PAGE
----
A new association has been launched to support the owners of non-ridden equines.

The group was conceived by horsemanship practitioner Vicky Jayne Yates, who was looking to share ideas after her horse had to be retired at the age of seven.

She initially launched a Facebook page in May this year, but had so much interest that she decided to set up the not-for-profit Non-Ridden Equine Association UK at the beginning of August. Membership is free.

“My husband and I bought Kez, a lovely Irish cob, to share but within a really short period of time we could tell something wasn’t quite right. Eventually, he got sent to Newmarket where he was diagnosed with problems with his supraspinous ligament and related changes in his hocks,” Vicky explained.

“We decided we love him so much that he’s never going anywhere, but he can’t be ridden anymore. We have a lot of clients and friends in the same situation, so I set up a Facebook page which now has more than 3000 members, even though we’ve never promoted it.

“It’s a mix of people who are like ourselves and have horses they can’t ride, and some who have horses that are rideable, but choose not to.”

Vicky says that the group share ideas about activities that they can do with non-ridden horses — including agility and online showing.

“You can have a lot of fun with a non-ridden horse, and a lot of people do own horses for reasons other than riding. The group has really helped demonstrate the width of why we own horses,” she said. “Some people find it quite therapeutic, as well as having health benefits, and we also have people who do professional therapy work with horses.”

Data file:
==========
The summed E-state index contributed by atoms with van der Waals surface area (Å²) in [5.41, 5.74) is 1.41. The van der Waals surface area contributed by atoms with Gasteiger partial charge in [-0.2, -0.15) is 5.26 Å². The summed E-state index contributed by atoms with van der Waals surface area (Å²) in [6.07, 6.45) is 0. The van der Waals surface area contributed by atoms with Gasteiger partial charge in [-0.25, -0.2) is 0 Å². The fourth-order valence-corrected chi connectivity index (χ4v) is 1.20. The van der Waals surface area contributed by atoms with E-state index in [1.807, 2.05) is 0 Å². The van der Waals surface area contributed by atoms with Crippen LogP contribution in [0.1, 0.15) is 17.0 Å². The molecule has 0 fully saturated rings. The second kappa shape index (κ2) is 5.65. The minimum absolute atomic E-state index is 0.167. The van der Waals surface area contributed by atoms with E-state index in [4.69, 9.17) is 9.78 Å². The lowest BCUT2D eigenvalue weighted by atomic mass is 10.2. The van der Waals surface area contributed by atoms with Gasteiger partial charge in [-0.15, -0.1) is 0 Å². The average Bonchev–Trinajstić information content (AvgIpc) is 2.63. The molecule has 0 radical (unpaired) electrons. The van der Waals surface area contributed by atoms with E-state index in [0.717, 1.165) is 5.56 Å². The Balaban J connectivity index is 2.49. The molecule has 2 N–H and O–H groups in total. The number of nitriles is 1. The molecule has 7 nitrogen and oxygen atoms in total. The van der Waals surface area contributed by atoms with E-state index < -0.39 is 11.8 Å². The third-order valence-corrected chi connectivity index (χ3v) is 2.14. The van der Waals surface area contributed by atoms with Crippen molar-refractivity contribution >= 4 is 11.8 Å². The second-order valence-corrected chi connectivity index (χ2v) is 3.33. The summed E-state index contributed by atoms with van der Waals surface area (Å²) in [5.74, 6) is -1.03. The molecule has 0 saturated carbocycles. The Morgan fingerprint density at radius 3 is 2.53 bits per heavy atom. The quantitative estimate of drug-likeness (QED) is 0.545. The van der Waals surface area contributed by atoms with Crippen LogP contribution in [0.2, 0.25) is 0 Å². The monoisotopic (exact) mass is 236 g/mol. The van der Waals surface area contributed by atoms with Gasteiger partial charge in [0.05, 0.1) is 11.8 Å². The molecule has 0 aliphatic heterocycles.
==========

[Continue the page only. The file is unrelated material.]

She said that her own horse loved to go out for in-hand walks and had learned tricks, was able to retrieve things, played football and worked at liberty.

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“We’re hoping it’s with ideas like these that our website’s resource library will really come into its own. We’ve had a lot of knowledgeable people contribute their expertise,” she added.

The group also has also debated the ethics of owning non-ridden horses, as well as discussing attitudes within the horse world.

“One thing that has really jumped out at me is how people felt like it was a dirty secret to keep horses as non-ridden, and they faced ridicule and criticism, especially on livery yards,” Vicky said.

“Everyone in the group is very supportive of each other, and we understand that sometimes people are facing some really difficult, heartbreaking decisions and people try to offer good advice.”

Vicky said that in the long term, she hopes that the association could help influence the horse welfare crisis by bringing more value to non-ridden equines.

“We have a rehoming page on our website with links to welfare organisations, but our aim in future to be able to work with them in a closer way — we’d love to create some resource packs to give to them so they can pass the information to potential adoptees and help them place more of these horses,” she said.

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